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posted: 7/12/2012 10:24 AM

Gail Borden Library automatic sorter up and running

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  • A book is automatically moved from the conveyor belt to a bin as a new sorting system works at the Gail Borden Public Library during a public demonstration Tuesday evening in Elgin. Library material can now be sorted and reshelved in minutes instead of days.

       A book is automatically moved from the conveyor belt to a bin as a new sorting system works at the Gail Borden Public Library during a public demonstration Tuesday evening in Elgin. Library material can now be sorted and reshelved in minutes instead of days.
    John Starks | Staff Photographer

  • Patrons watch as a book is moved from the conveyor belt to a bin via the new sorting system at the Elgin library.

       Patrons watch as a book is moved from the conveyor belt to a bin via the new sorting system at the Elgin library.
    John Starks | Staff Photographer

  • During a public demonstration event of a new sorting system, people watch a live webcast Tuesday evening as Betty Frazier reshelves a book in just over three minutes from the time it was returned to the Gail Borden Public Library in Elgin. Library material can now be sorted and resolved in minutes instead of days.

       During a public demonstration event of a new sorting system, people watch a live webcast Tuesday evening as Betty Frazier reshelves a book in just over three minutes from the time it was returned to the Gail Borden Public Library in Elgin. Library material can now be sorted and resolved in minutes instead of days.
    John Starks | Staff Photographer

 

Whether a book is returned from the outside drive-through lane at Gail Borden Public Library or the indoor book drop, it's path to the shelves is now along a high-tech conveyor belt.

The automatic sorter, which has been running smoothly for about two weeks now, will save money and staff time and bring Gail Borden to the next level, technologically.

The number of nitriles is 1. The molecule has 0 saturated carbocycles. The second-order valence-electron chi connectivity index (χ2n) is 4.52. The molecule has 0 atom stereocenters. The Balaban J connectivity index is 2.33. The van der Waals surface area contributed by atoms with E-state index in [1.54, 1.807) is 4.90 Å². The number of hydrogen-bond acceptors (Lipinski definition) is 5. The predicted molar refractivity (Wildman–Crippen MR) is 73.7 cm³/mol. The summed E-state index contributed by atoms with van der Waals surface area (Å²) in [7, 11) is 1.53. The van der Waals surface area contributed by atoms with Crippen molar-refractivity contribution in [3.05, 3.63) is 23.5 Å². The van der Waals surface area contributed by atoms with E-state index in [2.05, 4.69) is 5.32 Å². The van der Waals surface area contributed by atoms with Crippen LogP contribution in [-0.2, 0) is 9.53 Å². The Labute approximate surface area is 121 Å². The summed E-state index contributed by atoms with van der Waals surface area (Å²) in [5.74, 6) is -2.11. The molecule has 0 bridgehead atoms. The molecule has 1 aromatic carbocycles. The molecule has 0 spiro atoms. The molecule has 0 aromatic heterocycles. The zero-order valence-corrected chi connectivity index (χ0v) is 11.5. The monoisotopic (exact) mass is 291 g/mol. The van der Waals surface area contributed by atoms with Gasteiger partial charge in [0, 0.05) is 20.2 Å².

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Last month material handlers manually processed up to 11,000 items each day, scanning bar codes for each book, movie, CD or DVD at a computer station before placing them into carts for shelving.

Now a computer will read the RFID-tagged item as it enters the library and the conveyor belt will automatically eject it into one of 28 bins to go to its proper section of the library.

"Like other public libraries throughout the state, our funding is basically flat," said Denise Raleigh, communications director. "Looking to do more with the same funding, technology does become a significant factor."

The new building at 270 N. Grove Ave., which opened in 2003, was designed to accommodate an automatic sorter. But the $659,000 purchase was put off until this year, when the library board approved a five-year loan.

The Rakow Branch has been operating with the same system -- the Lyngsoe SortMate -- since it opened in 2009.

Branch Director Christie Chandler-Stahl said the sorter allows employees to be up front with library patrons and does more than make work easier for staff members.

"It's also really fun for the customers to watch the books come down on the conveyor belt," Chandler-Stahl said.

Kids, especially, enjoy watching their items make the trek into the depths of the library. The new system also does the work faster, getting materials back to library patrons sooner.

The launch at the main library has been in the works for about two years. As the new system came closer to implementation, handlers who left the library were replaced with temporary employees, meaning no one was laid off in the switch. What used to take 25 employees now takes just 15.

Library officials expect to save $95,000 per year on staffing costs and add a concierge position for greater customer service at the entrance.

The first-floor sorter system can be seen from outside through the windows along the drive-through lane.

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